Grass Fed Rancher Steak Sous Vide

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In Los Angeles we have an incredible butcher named Lindy and Grundy.  They carry only organic, local, pasture raised and grass fed meats, but the most unique part is that they are a snout to tail butcher.  Not only is the meat incredibly healthy, only grass fed on 100% organic small farms, but you can get really unique cuts. I feel better about my daughter eating it, and I know it’s sustainably raised so I can feel rather smug about my elitist home cooking.

The cut I was working with today was a rancher steak, also know as heart of the clod.   Although it sounds like a middle school insult, it comes from the shoulder clod and is a tough piece of meat only good for braising. This makes it an ideal cut to sous vide. I’ve never understood people who take an expensive New York and sous vide it. Instead I want to coax flavor and texture from more overlooked cuts that would normally require a lot of time and effort to prepare. My steaks came from the butcher already tenderized with a jaccard so all I had to do was marinate, bag and cook.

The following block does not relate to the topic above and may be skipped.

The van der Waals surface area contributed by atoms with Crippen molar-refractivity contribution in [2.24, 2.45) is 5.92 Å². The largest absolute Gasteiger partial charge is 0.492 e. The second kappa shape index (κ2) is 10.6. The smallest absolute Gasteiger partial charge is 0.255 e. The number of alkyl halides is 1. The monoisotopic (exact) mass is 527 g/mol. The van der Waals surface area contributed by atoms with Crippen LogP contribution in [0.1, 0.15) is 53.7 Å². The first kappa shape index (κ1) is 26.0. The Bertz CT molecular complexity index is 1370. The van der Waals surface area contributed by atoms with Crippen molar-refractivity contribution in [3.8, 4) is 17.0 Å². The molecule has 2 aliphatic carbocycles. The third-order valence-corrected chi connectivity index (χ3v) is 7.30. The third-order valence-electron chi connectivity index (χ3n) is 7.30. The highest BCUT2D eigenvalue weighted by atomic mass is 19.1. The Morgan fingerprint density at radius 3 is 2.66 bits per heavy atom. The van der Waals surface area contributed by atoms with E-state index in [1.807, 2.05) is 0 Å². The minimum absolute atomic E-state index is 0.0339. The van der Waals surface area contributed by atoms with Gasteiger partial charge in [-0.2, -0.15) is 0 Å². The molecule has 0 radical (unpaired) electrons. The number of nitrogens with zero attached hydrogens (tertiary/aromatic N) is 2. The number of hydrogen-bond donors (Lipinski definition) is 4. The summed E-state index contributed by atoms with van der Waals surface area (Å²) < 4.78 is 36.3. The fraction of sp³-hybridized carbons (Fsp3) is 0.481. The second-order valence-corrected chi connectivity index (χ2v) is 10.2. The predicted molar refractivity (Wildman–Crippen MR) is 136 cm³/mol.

20140105-204958.jpgPrepare a marinade of Worcestershire and soy sauce. Place the steaks in a shallow pan and cover with marinade. Refrigerate for 2-4 hours.

Start sous vide warming to 133 (my Nomiku does a more precise temp of 132.7 but 133 will be fine)

20140105-205011.jpgRemove from marinade, season with salt and pepper and place in a food saver bag with sliced onions and mushrooms. I used some trumpet and crimini mushrooms but pretty much anything flavorful would work. Add one pad of butter in the bag and vacuum seal. The butter is critical to the flavor and texture. You won’t get the same result from olive oil. Under my links you can read serious eats steak sous vide primer. It discusses in ore depth the reason that butter is important. I placed mine in the 132.7 water for 16 hours plunged into an ice bath and then froze them for later meals for my daughter. One of the things I love about sous vide as a mom is that I make small portions that are easy to thaw and heat in minutes.

20140105-205058.jpgTo serve I thaw them in the sink, heat an iron skillet to searing hot, add butter and a drizzle of olive oil and sear on both sides. The steak is cooked to medium rare temperature so if you prefer medium or your kids won’t eat pink meat simply cook a bit longer on the skillet. The texture is amazing. Closer to a New York, and the flavor is fantastic.

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